Story of the Opera
In a sacred grove, the Druid patriarch Oroveso leads his subjects in solemn procession to pray for victory over the invading Romans. It will be up to his daughter, the priestess Norma, to negotiate a favorable peace with them. They go to the sacred temple; the Roman proconsul Pollione and his friend Flavio enter, and though Norma has secretly borne two sons by Pollione, he reveals to Flavio that he has now fallen in love with her younger acolyte and best friend Adalgisa. Guiltily, he recounts a dream that seemed to portend misfortune for himself and a vengeful Norma. She enters the temple grounds and addresses the assembled subjects, counseling patience in dealing with the Romans, and asserting that they will eventually relinquish their control over the Druids. She prays to the moon, then rejoices in her love for Pollione. Later, Adalgisa returns to the temple to pray, lamenting her love for Pollione until Pollione joins her and urges her to flee to Rome with him; Adalgisa finally agrees.
Later, in her dwelling, Norma suffers feelings of confusion and conflict over her sons. She orders her maid Clotilde to remove them, and as they leave, Adalgisa enters and confides to Norma that she has fallen in love with a Roman, whom she does not name. The more she reveals of her experience, the more it echoes Norma’s own. Norma takes comfort in their common bond and they embrace, but this harmony ends abruptly when Pollione enters and it becomes clear that he is now Adalgisa’s lover. Norma rages at Pollione’s duplicity and calls Adalgisa innocent; the three exchange imprecations, with Adalgisa refusing to leave Norma and Norma demanding that Pollione return to Rome, leaving his sons behind. Their anger is echoed by the Druids gathering at the temple, who report that the god Irminsul has expressed his anger. Pollione storms out as the threat of war looms.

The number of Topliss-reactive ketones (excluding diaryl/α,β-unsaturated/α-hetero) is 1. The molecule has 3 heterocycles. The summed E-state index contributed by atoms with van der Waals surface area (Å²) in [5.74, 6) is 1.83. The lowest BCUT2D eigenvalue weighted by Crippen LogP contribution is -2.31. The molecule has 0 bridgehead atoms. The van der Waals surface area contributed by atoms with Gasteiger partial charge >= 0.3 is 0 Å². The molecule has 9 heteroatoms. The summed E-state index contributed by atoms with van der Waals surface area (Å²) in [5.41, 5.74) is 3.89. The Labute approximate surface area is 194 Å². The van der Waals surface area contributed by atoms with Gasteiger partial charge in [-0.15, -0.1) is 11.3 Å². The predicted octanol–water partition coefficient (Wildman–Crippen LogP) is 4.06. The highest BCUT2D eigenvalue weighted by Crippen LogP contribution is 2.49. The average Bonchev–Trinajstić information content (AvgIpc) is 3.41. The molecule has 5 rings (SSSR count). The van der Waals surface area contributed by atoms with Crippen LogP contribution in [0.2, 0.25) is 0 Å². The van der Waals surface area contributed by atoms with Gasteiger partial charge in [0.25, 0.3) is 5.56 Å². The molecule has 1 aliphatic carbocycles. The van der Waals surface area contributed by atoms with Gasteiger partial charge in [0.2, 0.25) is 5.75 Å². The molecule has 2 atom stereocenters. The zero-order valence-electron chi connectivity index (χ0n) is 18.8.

Norma contemplates her sleeping sons and resolves to kill them. But as she approaches them with dagger in hand, she wavers and then changes her mind. She tells Clotilde to bring Adalgisa to her, and as the younger priestess enters, Norma extracts a promise from her to obey Norma’s solemn wish. To Adalgisa’s horror, Norma then commands her to take her sons to Pollione’s encampment and join him there as a family. At length, after intense pleading and confessional exchanges, Adalgisa is able to change Norma’s mind, and Norma comes to realize that Adalgisa intends to renounce Pollione out of loyalty to their friendship and their people. Meanwhile, in the sacred grove, preparations are underway for an attack against the Romans, but Oroveso informs the frustrated Druid warriors that the time is not yet right.
At the temple of Irminsul, the Druids are gathered in expectation as Norma enters. She believes that Pollione will return to her at Adalgisa’s urging. Adalgisa enters to take her vows as priestess, but Clotilde discloses to Norma that Pollione plans to abduct Adalgisa to Rome with him. Enraged, Norma strikes a sacred gong, summoning her people to war as she cries out for revenge.
To authorize the order for war, a human sacrifice is required, and as Oroveso seeks to know who it will be, Clotilde rushes in to announce that a Roman has been captured while desecrating the temple. The offender—Pollione—is brought before the crowd, and Norma approaches him with the sacrificial knife, but to the crowd’s surprise, she hesitates. She finds herself unable to kill the man whom she has loved and who has fathered her children; she announces that she must question the captive privately.
Alone with Pollione, Norma engages in a heated exchange with him, demanding that he renounce Adalgisa forever and threatening to kill her children and Adalgisa—who has broken her vows as a priestess in loving him—if he refuses. “At last I can make you as miserable as I,” she tells him, but he is implacable. When the crowd reassembles, she tells them that the sacrifice of a priestess who has broken her vows is the most appropriate propitiation for war. Then she stuns all those listening with her announcement that “It is I.” Commending her children to Oroveso, she prepares to leap into the temple’s sacred pyre. Her decision and her dignity move Pollione to rediscover his love for her, and he decides to join her in death.